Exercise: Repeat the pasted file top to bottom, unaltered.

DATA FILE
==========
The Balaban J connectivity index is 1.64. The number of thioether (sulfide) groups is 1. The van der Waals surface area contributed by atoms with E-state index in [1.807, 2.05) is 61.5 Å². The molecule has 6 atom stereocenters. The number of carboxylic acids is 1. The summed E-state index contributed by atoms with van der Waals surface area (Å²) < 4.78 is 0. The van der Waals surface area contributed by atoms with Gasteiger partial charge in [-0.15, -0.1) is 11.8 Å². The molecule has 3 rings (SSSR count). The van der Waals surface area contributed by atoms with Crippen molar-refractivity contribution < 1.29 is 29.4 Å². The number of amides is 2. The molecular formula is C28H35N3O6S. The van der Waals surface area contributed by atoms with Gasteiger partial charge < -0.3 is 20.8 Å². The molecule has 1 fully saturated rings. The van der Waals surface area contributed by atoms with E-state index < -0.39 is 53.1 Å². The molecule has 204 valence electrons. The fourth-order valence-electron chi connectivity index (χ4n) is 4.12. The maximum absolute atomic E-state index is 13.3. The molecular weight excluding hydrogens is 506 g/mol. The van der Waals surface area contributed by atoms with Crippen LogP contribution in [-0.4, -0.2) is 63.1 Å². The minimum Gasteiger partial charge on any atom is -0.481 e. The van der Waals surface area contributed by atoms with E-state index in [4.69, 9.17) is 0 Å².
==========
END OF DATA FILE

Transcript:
The Balaban J connectivity index is 1.64. The number of thioether (sulfide) groups is 1. The van der Waals surface area contributed by atoms with E-state index in [1.807, 2.05) is 61.5 Å². The molecule has 6 atom stereocenters. The number of carboxylic acids is 1. The summed E-state index contributed by atoms with van der Waals surface area (Å²) < 4.78 is 0. The van der Waals surface area contributed by atoms with Gasteiger partial charge in [-0.15, -0.1) is 11.8 Å². The molecule has 3 rings (SSSR count). The van der Waals surface area contributed by atoms with Crippen molar-refractivity contribution < 1.29 is 29.4 Å². The number of amides is 2. The molecular formula is C28H35N3O6S. The van der Waals surface area contributed by atoms with Gasteiger partial charge < -0.3 is 20.8 Å². The molecule has 1 fully saturated rings. The van der Waals surface area contributed by atoms with E-state index < -0.39 is 53.1 Å². The molecule has 204 valence electrons. The fourth-order valence-electron chi connectivity index (χ4n) is 4.12. The maximum absolute atomic E-state index is 13.3. The molecular weight excluding hydrogens is 506 g/mol. The van der Waals surface area contributed by atoms with Crippen LogP contribution in [-0.4, -0.2) is 63.1 Å². The minimum Gasteiger partial charge on any atom is -0.481 e. The van der Waals surface area contributed by atoms with E-state index in [4.69, 9.17) is 0 Å².